Commission suggests 5.5% increase for office bearers
The Independent Commission for the Remuneration of Public Officer Bearers has recommended an across the board salary increase of 5.5% for government officials. The recommendation would affect all public office bearers from the president and the chief justice to municipal councillors and traditional leaders.
The recommendation does not take into consideration the performance of individual officials though. So Basic Education Minister Angie Motshekga, who has presided over an education department in crisis and refused to accept personal accountability for the Limpopo textbook crisis, will get the same increase and earn as much as Health Minister Aaron Motsoaledi, who has hardly set a foot wrong as he works to transform the health care system.
Speaking at a media briefing in Parliament on Wednesday, commission chairperson Judge Willie Seriti said the commission had been considering ways to include performance-based remuneration in its recommendations.
"We have already formulated a view about that and discussed it with some of our stakeholders and we seem to be getting somewhere," he said.
The matter had been "shelved" because of budgetary constraints. Seriti said the commission hoped to pick up the matter again once the budgetary issues had been resolved.
He declined to comment on whether South Africa's public office bearers are worth the salaries they are paid.
"That's outside our mandate," he said.
Seriti said there were two other legislative gaps that prescribed the commission's mandate – it does not allow the commission to rule on the benefits that accrue to public office bearers and does not cover questions around the "tools of trade" such as car allowances and computers.
Seriti said while it had consulted widely with its stakeholders, it was hard to please everybody.
"More often than not our stakeholders are not happy with us," he said.
In the past, one group that has been unhappy with past recommendations from the commission are magistrates. Seriti said magistrates had challenged the increases that were approved for the past two years. The cases were still pending, and it was likely they would again challenge the commission's findings, he said.
Last year, the commission recommended a 5% salary increase for the year 2011/2012.
The increase is in line with inflation and with salary increases for senior managers and CEOs in the general market, which are expected to average around 6% this year.
If President Jacob Zuma accepts the recommendation, ministers' salaries will increase from R1.9-million to R2-million.
These figures do not reflect the additional perks like car allowances and travel allowances which are covered by other guidelines such as the Ministerial Handbook.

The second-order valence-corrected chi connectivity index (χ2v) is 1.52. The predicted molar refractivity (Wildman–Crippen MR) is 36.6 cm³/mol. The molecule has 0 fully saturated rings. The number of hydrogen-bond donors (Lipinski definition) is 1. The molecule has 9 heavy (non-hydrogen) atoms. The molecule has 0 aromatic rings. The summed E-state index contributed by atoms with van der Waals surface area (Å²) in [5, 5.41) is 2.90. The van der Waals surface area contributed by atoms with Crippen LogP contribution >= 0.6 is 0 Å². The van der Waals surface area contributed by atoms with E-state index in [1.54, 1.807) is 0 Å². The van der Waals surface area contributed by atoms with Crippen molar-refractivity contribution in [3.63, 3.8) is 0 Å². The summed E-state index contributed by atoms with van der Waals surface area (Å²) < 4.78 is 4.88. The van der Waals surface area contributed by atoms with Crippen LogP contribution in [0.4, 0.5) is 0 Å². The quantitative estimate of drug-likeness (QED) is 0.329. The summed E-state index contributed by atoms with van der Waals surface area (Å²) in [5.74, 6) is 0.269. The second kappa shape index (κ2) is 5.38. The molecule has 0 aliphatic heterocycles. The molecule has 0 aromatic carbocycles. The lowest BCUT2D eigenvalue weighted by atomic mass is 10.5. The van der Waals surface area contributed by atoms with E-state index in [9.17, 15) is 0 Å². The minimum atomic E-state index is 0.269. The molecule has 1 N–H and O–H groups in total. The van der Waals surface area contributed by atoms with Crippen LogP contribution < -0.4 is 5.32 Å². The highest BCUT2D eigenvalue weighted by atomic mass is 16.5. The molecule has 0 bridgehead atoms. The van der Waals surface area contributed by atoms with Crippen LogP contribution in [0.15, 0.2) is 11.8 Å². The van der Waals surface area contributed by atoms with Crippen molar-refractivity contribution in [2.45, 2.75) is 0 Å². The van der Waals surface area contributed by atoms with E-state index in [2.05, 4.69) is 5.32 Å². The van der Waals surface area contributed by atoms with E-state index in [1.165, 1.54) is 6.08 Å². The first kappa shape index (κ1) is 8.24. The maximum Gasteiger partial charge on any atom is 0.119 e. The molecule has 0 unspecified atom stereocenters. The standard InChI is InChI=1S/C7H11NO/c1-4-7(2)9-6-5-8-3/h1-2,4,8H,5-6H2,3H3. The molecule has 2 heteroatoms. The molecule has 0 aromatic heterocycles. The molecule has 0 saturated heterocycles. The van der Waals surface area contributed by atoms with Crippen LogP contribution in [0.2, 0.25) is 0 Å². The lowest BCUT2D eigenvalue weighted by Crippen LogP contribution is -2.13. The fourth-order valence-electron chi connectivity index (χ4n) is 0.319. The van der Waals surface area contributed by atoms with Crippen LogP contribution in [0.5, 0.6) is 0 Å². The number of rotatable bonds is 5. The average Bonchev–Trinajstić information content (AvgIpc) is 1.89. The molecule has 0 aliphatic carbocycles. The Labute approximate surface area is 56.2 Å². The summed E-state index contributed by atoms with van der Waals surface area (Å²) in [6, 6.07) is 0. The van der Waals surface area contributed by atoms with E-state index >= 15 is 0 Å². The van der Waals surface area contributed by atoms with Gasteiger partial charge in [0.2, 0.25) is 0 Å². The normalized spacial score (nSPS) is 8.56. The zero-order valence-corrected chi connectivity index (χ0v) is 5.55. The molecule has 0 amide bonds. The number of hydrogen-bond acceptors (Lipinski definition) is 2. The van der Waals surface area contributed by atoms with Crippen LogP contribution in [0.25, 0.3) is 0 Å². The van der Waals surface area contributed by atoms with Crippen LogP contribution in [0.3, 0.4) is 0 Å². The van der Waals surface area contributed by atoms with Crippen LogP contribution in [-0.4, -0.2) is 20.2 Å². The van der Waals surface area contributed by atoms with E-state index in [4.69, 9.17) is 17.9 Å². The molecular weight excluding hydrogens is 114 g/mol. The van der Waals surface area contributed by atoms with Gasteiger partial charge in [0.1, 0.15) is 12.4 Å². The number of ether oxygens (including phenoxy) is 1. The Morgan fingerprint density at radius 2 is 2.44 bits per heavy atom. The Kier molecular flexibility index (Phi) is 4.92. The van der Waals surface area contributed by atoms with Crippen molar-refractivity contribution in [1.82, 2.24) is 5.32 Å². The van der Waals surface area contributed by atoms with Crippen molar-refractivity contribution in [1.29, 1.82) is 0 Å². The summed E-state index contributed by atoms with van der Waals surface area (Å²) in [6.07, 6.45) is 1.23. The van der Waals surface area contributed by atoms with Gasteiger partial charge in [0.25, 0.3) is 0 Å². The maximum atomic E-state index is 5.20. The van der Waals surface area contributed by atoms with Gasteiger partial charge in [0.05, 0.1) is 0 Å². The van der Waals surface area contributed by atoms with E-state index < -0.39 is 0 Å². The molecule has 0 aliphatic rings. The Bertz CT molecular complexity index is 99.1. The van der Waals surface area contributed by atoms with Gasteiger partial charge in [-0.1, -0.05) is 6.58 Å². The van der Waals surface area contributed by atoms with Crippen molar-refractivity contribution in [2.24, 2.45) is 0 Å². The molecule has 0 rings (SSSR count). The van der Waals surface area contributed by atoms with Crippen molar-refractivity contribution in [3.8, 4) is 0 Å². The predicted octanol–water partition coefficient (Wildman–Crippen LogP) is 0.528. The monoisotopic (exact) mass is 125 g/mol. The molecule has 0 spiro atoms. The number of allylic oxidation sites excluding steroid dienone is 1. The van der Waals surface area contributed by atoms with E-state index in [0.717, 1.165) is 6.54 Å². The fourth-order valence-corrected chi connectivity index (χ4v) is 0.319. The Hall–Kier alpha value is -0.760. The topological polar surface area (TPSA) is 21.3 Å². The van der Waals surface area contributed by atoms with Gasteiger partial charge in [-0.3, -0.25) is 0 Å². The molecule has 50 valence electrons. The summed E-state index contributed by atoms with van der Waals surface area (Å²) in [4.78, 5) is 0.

Premiers will receive R1.88-million and provincial ministers will receive R1.65-million, while the salary for mayors and executive mayors moves just past the R1-million mark. Traditional leaders will receive R179 000 and tribal kings R978 000.
Meanwhile, public sector unions have yet to resolve their wage increase dispute with the public service and administration department. Government has offered 6.7% increase with some additional increases in benefits but unions are holding out for more.
Standard Bank chief economist Goolam Ballim said the 5.5% increase would be a welcome leadership signal from government and one that aligned with the practice of inflation-targeting.
"There's a call for wage restraint from government especially related to executive remuneration in the private sector. A 5.5% pay increase would resonate with the moral suasion invoked by government," he said.
"This would also be constructive in guiding compensation practices economy-wide, including among the middle class."
Ballim pointed out that there's a strong relationship between price setting in the wage market and overall inflation in the overall economy. "If wage growth is lower, inflation in the overall economy subsides," he said.
In line with inflation
A 5.5% salary increase would be within the 3% to 6% inflation targeting zone, he added.
"One would like to see nominal wage settlements decline to even below 5.5% in coming years," said Ballim.
Ideally, this deceleration in wages should continue until inflation dropped to between 2% and 3%, which is more constructive for long-term economic growth.
"Overall the desirable trend should be towards perpetually lower fixed-wage growth, alongside increasing productivity. And, any resulting increasing in corporate profitability can then be dispensed through discretionary payments," he said.
DA chief whip Watty Watson, said the increase was "quite acceptable".
"Public representative salaries, like other peoples, should be reviewed in line with inflation," he said.
Watson said that, given the precedent set in previous years and because of pressure from wage negotiations in the public service, it was likely the president would adjust the figure downwards.
Watson said a move towards performance-based increases would be welcome. "We have a lot of very hard working members of Parliament. But there are MPs that are not doing as much as they should be doing," he said.
Jay Kruuse, head of the monitoring and advocacy programme at the Public Service Accountability Monitor, conceded the commission's mandate does not require it to evaluate the performance of office bearers when deciding on the annual salary increase.
Kruuse said the question of whether to dock the salaries of non-performing public officials should be put to the president.
He pointed out that both the ministers in the presidency, Collins Chabane and Trevor Manuel, admitted the state was not performing efficiently and that there needed to be consequences for non-delivery.
"We need our government, particularly [provincial ministers] and ministers to perform better and to be held accountable for failed delivery," he said.
"You can't keep paying people mega bucks when they're not delivering."